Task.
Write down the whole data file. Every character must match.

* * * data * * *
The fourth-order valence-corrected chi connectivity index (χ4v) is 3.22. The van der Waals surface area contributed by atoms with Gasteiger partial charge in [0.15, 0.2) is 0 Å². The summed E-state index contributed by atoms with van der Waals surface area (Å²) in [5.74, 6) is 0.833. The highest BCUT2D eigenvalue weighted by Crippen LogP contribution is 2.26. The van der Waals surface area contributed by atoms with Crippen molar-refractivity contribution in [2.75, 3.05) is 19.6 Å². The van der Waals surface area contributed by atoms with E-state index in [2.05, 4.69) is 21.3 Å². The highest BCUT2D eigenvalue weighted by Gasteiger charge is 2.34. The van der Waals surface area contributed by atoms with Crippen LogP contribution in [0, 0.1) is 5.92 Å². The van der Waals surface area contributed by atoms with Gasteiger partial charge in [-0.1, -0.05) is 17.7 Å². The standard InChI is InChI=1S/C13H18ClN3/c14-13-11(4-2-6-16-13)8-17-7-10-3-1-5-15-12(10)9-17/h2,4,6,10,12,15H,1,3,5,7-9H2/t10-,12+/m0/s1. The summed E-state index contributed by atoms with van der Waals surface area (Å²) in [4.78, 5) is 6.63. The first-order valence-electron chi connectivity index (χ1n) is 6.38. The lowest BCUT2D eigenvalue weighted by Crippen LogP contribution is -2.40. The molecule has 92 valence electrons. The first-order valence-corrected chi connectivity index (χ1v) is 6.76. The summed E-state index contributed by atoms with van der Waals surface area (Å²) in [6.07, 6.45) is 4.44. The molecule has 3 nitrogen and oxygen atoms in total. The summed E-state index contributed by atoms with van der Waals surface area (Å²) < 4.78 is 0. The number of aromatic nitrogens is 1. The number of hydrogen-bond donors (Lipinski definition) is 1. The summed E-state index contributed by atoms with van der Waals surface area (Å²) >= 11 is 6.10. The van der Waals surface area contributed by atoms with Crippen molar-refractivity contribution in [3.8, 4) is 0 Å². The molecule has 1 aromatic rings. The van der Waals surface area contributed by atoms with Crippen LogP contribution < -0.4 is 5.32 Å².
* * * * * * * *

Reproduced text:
The fourth-order valence-corrected chi connectivity index (χ4v) is 3.22. The van der Waals surface area contributed by atoms with Gasteiger partial charge in [0.15, 0.2) is 0 Å². The summed E-state index contributed by atoms with van der Waals surface area (Å²) in [5.74, 6) is 0.833. The highest BCUT2D eigenvalue weighted by Crippen LogP contribution is 2.26. The van der Waals surface area contributed by atoms with Crippen molar-refractivity contribution in [2.75, 3.05) is 19.6 Å². The van der Waals surface area contributed by atoms with E-state index in [2.05, 4.69) is 21.3 Å². The highest BCUT2D eigenvalue weighted by Gasteiger charge is 2.34. The van der Waals surface area contributed by atoms with Crippen LogP contribution in [0, 0.1) is 5.92 Å². The van der Waals surface area contributed by atoms with Gasteiger partial charge in [-0.1, -0.05) is 17.7 Å². The standard InChI is InChI=1S/C13H18ClN3/c14-13-11(4-2-6-16-13)8-17-7-10-3-1-5-15-12(10)9-17/h2,4,6,10,12,15H,1,3,5,7-9H2/t10-,12+/m0/s1. The summed E-state index contributed by atoms with van der Waals surface area (Å²) in [4.78, 5) is 6.63. The first-order valence-electron chi connectivity index (χ1n) is 6.38. The lowest BCUT2D eigenvalue weighted by Crippen LogP contribution is -2.40. The molecule has 92 valence electrons. The first-order valence-corrected chi connectivity index (χ1v) is 6.76. The summed E-state index contributed by atoms with van der Waals surface area (Å²) in [6.07, 6.45) is 4.44. The molecule has 3 nitrogen and oxygen atoms in total. The summed E-state index contributed by atoms with van der Waals surface area (Å²) < 4.78 is 0. The number of aromatic nitrogens is 1. The number of hydrogen-bond donors (Lipinski definition) is 1. The summed E-state index contributed by atoms with van der Waals surface area (Å²) >= 11 is 6.10. The van der Waals surface area contributed by atoms with Crippen molar-refractivity contribution in [3.8, 4) is 0 Å². The molecule has 1 aromatic rings. The van der Waals surface area contributed by atoms with Crippen LogP contribution < -0.4 is 5.32 Å².